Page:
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Quest for Khuley Darshan - Part 4: Birthplace of Langar

Gurudwara Sacha Sauda: Unleashed a new revolution


This small township known as Chuharkana during the times of Guru Nanak Dev Ji is the place of birth of revolutionary concept of langar, which today has spread worldwide. It is really amazing that one small incident gave birth to a novel idea that has captivated the world by its sheer size, scale and reach. Most of the time langar is associated with the Sikh place of worship known as Gurudwara. But in recent times the Sikhs have taken the langar to the places, where it was needed most: when a calamity strikes. This is truly in line with Guru Ji’s original concept of taking the food to the hungry and needy. This place is now renamed as Farookabad, in Sheikhupura District of Pakistan. It is located close to on the highway that connects Lahore to Peshawar.

Let us first have a brief look at the history of this revolutionary concept that Guru Ji initiated there. In Part 3, of this series we saw the various sites associated with Guru Ji’s childhood. Those sites were related to Guru Ji’s early life as education, playing with friends, farming, trading, and also herding cows and buffalos. But, we also visited the site known as Gurudwara Tambu Sahib, in Nankana Sahib, this is the place Guru Ji returned to and spent the night upon return from Chuharkana. This is the place where Mehta Kalu Ji, Guru Ji’s father commanded Bala to take him to, and it is here that he slapped Guru Ji on the face for “squandering away the money.”

Mehta Kalu was concerned about Guru Ji’s future, so he decided that marriage and family responsibility would bring about a drastic change in Guru Ji’s life style. Thus, in 1487 AD Guru Ji was married to Mata Sulakhani of Gurdaspur District at age of 18. Shortly after the wedding, one day Mehta Kalu Ji came out with an idea that Guru Ji could learn to become a successful business man. He proposed to Guru Ji, “I will give you handsome money and you can make a good bargain with it, turning the investment into handsome profit by doubling or tripling it”. Guru Ji responded; “I shall be glad to obey you, dear father.”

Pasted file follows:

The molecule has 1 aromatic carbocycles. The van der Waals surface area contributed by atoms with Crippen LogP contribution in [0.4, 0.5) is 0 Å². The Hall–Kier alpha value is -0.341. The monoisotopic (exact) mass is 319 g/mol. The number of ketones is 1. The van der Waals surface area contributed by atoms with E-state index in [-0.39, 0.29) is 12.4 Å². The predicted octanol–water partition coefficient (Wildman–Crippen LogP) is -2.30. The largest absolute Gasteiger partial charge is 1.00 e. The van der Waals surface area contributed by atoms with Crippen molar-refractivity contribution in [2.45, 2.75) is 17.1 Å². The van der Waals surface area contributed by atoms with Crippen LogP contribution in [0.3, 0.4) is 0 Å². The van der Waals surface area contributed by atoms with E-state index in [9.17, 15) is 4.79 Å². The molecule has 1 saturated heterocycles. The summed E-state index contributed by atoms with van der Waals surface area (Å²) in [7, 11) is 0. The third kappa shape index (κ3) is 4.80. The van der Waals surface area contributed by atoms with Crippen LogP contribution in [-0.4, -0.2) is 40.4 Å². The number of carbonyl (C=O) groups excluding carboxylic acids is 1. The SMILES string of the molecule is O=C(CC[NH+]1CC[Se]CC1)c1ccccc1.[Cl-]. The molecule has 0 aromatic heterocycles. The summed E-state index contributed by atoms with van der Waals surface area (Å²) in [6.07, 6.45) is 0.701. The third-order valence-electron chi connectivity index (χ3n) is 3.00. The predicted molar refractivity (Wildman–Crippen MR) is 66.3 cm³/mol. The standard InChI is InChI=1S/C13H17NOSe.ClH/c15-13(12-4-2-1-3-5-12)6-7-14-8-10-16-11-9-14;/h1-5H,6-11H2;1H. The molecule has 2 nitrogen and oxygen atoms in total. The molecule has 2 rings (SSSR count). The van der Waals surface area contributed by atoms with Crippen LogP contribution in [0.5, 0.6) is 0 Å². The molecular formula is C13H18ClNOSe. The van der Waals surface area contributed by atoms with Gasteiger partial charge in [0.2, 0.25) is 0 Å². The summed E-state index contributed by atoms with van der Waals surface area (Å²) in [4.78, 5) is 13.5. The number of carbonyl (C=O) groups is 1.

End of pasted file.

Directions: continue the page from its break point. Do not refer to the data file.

Guru Ji accompanied by Bala set out towards Chuharkana which is at a distance of 37 miles from Talwandi, with Rupees 20.00 from his father. Chuharkana was a famous salt wholesale market of the times. Guru Ji left the public road and started walking through less frequented short cuts. Suddenly he noticed a grove of tall, lush, shady trees and under it he saw a group of Sadhus. Guru Ji approached Sadhu Santren, the leader of the group and started a small conversation with him. In the process Guru Ji discovered that they had not had a meal for five days, but they were also not going to beg for food. Guru Ji thought that the best bargain with the money he had would be to feed these holy men of faith, who relied on God for food and chose not to beg. In Guru Ji’s mind this would be a “true” and most “profitable bargain.” Guru Ji offered the money to the leader for food. The leader refused the money informing Guru Ji that they had vowed not to touch money. Adding that, “In God we trust and He will send us food when it pleases Him.” Guru Ji decided to become that channel. He along with Bala bought the provisions from the market, cooked them and served the food to the sadhus, who broke their five day long fast.